Last week, I was thrilled to see the response on Twitter to Bell Canada’s Let’s Talk Day, in which the telecommunications company pledged to contribute 5¢ to mental health initiatives for every tweet sent with the hashtag #BellLetsTalk. According to their website, “122, 150, 772 million tweets, texts, calls, and shares” were made, leading to a $6,107,538.60 donation from Bell to Canadian mental health programs. The #BellLetsTalk hashtag was the #1 trend on Twitter yesterday worldwide, showing how important this topic is to the world at large.
The impetus behind Bell’s Let’s Talk Day is the desire to start conversations about mental health, and to shine a light on mental health stigma. Mental health stigma is the prejudice and discrimination faced by those who have mental health problems. In honor of Bell’s Let’s Talk Day and the phenomenal response to Bell’s fundraising initiative, let’s take a look at mental health stigma and explore how the Duchess of Cambridge is also helping to raise awareness for mental health issues and treatment, particularly in youth and children.
There are two different forms of mental health stigma. One is social stigma, in which people with mental health problems must cope with negative attitudes and discrimination from others in their social circle or in the workplace. Relating this topic back to the article I wrote last month, in essence this is a form of bullying against those with mental illnesses. The other form of mental health stigma is self-stigma, in which someone with mental health struggles or psychological disorders internalizes these social prejudices and feels shame and embarrassment for their distress. Some examples of mental health stigma include telling someone who has social anxiety that “You’re just shy,” or believing that all people with schizophrenia are violent and dangerous. Other examples include referring to a thin woman as “anorexic” or jokingly calling a friend “retarded” for doing something silly.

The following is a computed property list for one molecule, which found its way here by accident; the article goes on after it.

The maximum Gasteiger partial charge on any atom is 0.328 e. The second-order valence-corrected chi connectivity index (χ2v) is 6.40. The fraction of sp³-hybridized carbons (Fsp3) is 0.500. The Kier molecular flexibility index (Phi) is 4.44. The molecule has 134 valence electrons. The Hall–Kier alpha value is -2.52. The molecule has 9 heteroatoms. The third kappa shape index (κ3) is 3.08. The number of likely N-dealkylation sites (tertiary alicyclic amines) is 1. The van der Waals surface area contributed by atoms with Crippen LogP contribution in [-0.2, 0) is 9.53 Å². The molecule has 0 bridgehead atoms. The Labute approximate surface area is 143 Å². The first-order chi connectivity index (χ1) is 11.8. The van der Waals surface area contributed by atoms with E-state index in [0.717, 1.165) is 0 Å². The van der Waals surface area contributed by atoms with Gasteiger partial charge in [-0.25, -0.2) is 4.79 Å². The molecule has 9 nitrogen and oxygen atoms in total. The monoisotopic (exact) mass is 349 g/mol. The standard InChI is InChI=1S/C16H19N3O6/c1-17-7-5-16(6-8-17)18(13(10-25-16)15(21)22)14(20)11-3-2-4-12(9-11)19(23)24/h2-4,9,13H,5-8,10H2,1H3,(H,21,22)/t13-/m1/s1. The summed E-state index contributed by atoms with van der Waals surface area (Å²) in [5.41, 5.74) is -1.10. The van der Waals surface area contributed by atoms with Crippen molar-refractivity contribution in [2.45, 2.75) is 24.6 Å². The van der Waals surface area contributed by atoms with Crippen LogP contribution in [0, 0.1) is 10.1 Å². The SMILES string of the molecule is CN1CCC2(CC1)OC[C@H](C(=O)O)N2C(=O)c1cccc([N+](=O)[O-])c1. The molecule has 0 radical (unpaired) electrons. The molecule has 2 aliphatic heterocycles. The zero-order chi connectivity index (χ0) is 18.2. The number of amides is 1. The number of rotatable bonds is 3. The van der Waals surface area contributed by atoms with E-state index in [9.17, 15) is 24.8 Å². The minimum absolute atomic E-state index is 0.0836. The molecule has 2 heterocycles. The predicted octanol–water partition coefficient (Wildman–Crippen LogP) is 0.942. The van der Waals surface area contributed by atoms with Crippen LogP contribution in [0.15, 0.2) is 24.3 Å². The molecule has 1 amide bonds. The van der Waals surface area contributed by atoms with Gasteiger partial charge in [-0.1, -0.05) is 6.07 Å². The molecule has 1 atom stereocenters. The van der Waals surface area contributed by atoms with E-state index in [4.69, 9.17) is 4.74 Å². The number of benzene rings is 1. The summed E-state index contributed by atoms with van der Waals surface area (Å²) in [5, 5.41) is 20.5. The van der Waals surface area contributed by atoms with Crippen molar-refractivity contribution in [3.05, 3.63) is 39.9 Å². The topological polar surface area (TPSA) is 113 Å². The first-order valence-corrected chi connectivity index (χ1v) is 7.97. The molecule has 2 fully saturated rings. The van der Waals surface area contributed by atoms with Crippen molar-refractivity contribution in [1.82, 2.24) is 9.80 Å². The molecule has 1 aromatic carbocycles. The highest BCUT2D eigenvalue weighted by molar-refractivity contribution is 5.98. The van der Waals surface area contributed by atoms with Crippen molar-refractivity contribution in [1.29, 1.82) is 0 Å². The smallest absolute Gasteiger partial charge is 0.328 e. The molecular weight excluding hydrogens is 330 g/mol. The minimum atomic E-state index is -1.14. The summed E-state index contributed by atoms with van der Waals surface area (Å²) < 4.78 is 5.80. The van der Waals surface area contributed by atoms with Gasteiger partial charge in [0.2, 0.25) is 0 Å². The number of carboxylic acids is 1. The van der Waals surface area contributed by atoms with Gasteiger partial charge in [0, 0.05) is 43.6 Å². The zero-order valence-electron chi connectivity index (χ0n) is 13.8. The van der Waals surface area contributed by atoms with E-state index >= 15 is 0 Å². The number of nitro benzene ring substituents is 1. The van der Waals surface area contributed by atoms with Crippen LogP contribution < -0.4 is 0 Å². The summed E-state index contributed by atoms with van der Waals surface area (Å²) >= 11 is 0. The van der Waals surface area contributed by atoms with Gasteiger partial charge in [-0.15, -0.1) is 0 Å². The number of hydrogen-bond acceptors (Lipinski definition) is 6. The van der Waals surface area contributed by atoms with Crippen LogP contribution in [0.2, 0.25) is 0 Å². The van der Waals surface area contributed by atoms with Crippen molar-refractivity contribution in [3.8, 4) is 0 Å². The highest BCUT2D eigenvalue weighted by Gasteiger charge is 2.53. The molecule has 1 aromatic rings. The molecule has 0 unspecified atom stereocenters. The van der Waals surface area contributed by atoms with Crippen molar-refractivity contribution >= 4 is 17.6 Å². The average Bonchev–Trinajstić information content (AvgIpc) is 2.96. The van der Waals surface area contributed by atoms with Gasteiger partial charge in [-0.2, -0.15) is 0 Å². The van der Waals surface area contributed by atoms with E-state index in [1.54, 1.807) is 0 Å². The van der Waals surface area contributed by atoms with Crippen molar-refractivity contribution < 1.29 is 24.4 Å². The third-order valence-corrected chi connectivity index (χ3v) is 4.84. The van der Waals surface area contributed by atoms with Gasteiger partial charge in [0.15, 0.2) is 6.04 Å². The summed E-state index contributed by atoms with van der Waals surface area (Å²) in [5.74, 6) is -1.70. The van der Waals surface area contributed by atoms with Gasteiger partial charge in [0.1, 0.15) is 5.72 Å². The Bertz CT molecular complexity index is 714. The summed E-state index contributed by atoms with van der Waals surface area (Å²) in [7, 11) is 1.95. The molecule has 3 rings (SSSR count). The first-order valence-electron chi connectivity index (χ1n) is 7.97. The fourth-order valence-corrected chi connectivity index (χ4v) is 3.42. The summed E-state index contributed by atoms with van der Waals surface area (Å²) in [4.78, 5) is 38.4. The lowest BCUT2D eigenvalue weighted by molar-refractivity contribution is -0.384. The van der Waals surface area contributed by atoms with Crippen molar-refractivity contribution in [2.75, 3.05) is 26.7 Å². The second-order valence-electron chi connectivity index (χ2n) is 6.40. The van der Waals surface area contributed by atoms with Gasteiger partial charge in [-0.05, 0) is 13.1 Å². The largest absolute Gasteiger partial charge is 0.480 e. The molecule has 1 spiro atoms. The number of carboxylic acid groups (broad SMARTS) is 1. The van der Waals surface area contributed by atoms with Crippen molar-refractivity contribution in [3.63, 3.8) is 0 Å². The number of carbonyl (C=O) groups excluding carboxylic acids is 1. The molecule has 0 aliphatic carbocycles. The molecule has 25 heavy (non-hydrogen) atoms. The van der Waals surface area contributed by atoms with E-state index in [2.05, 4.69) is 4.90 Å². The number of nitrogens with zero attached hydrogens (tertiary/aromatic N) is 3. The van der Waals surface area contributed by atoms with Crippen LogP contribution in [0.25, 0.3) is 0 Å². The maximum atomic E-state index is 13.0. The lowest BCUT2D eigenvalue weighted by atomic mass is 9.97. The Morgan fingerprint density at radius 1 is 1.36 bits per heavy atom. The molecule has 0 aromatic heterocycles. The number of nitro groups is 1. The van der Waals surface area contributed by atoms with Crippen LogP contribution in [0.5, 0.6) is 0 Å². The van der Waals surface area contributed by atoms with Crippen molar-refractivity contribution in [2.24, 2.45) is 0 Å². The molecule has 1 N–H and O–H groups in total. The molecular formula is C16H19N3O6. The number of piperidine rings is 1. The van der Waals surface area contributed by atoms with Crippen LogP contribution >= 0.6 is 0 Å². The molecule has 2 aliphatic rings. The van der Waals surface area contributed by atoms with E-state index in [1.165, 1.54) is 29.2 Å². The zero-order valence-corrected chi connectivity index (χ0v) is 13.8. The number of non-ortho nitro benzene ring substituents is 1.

As Bell’s Let’s Talk Day emphasizes, these two types of mental health stigma lead to a lack of conversation about mental health, treatment, and prevention. It also creates a negative spiral, in which the prejudice and discrimination associated with psychological problems leads to a lack of discussion about it, which in turn leads to further shame, embarrassment, and stigmatization of people who suffer from mental illnesses. Further, the prejudice against mental health, the lack of discussion about it, and the lack of clear knowledge in the general public about mental health disorders lessens the number of people who acknowledge that they have a mental health problem and reduces the likelihood that they will seek treatment. Finally, research has shown that victims of mental health stigma (both social stigma and self-stigma) do not respond as well to treatment, if they get treatment at all. It’s difficult enough to have to cope with mental illness; those who suffer shouldn’t have to bear additional prejudice and shame.
Some of the patronages of the Duchess of Cambridge help to foster communication and discussion about mental health issues, and it is wonderful to see that her involvement with these organizations raises awareness of mental health concerns across the world. Action on Addiction addresses the problems of substance addiction and its impact on families, The Art Room provides safe spaces and creative outlets for children with emotional and behavioral difficulties, and Place2Be offers school-based mental health services for children. Other members of the Royal family also support mental health patronages. For instance, the Prince of Wales is Patron of Combat Stress, an organization that helps veterans with mental health concerns, and of the Royal College of Psychiatrists. The Countess of Wessex is President of Brainwave, a charity that helps children with developmental delays, and of The National Autistic Society, which helps children with autism, and Princess Alexandra is Patron of the Alzheimers Society, which helps those who suffer from Alzheimer’s Dementia along with their caregivers, and of the Mental Health Foundation, which develops care services for the “mentally disabled.”
The Duchess of Cambridge and the Royal family see the importance of raising awareness for mental health care, and the outpouring of support on Twitter for Bell’s Let’s Talk Day echoes the necessity of erasing mental health stigma. It isn’t shameful to have a mental illness, anymore than it is shameful to have a heart attack or to be blind. Our mental health is as vital a part of our general wellbeing as is our physical health, and we should do our best to support those in need of treatment and in need of love and care.
Latest posts by Previous Contributors (see all)
- Mental Health: Sartorial Diplomacy and Female Speech - July 7, 2016
- Monthly Mental Health: How to Be a Good Listener - March 18, 2016
- Monthly Mental Health: An Introduction to Children’s Mental Health Diagnoses - February 5, 2016